MY EXPLORATION OF THE Canal Saint-Denis and its sounds began at the head of the canal where it parts company from the Canal de l’Ourcq at the Parc de la Villette. In Part 1, I followed the canal to the end of the Quai de la Gironde on the edge of the 19th arrondissement of Paris and in Part 2, I crossed the Paris city limits and followed the canal across the western edge of Aubervilliers to the swing bridge, the Pont Tournant du Canal Saint-Denis.
Having completed a little over half my journey, I’m now going to follow the canal into the commune of Saint-Denis to the final lock on the canal, l’Écluse de la Briche, where it discharges into la Seine.
My route for the final leg of my journey along the Canal Saint-Denis
Walking along the quay from the swing bridge, I crossed from Aubervilliers into the commune of Saint-Denis and the French National Stadium, the Stade de France.
The Stade de France, the French National Stadium
With a seating capacity of 80,000, the Stade de France is a major international sporting and concert venue. It was opened in January 1998 in time to stage the 1998 FIFA World Cup Final in July of that year, a final which appropriately France won beating Brazil 3-0.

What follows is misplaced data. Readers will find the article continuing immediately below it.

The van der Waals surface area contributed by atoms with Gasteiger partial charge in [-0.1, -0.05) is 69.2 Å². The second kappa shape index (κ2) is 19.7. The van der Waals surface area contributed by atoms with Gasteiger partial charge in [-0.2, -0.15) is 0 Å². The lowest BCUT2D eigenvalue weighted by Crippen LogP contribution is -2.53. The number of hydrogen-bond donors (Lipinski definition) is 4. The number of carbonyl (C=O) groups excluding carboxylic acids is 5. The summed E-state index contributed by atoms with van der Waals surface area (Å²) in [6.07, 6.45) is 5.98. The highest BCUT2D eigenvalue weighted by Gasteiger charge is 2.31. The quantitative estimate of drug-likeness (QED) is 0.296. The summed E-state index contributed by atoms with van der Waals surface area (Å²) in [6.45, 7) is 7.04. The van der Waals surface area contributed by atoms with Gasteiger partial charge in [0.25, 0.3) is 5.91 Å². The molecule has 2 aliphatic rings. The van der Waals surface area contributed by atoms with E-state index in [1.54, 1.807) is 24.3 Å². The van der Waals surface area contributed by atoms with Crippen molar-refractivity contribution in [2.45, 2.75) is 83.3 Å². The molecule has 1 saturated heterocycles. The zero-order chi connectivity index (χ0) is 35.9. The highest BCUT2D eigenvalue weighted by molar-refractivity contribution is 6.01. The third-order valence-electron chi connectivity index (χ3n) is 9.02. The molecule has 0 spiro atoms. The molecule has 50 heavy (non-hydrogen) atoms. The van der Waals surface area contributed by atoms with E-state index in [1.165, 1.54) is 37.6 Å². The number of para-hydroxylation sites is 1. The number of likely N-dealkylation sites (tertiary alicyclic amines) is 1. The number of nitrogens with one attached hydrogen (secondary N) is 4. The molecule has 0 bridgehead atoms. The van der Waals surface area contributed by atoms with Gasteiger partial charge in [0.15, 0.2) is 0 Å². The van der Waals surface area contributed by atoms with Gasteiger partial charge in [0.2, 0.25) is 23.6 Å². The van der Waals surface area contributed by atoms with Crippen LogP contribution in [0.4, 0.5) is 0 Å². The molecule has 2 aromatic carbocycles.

Built on the site of a former gasworks and costing €290 million, the stadium took just thirty-one months to build during which time some 800,000 M2 of earth was moved and some 180,000 M3 of concrete poured. The stadium has retractable seating, which moves to reveal an athletics track around the central playing field.
The most notable feature of the stadium is the elliptical roof, which is suspended some 42 metres above the ground, covers an area of six hectares and weighs 13,000 tons.
The one glaring omission in the design of the stadium is the lack of any under floor heating, something that was highlighted, much to the stadium’s embarrassment, when in 2012 a Six Nations international rugby game between France and Ireland had to be cancelled just before kick-off due to the pitch freezing.
As well as hosting the 1998 FIFA World Cup Final, the stadium also hosted the 2003 Athletics World Championships, the 2007 Rugby World Cup Final and the UEFA Champions League Finals in 2000 and 2006. Had Paris won its bid to host the 2012 Olympic Games, the Stade de France would have been the main Olympic stadium.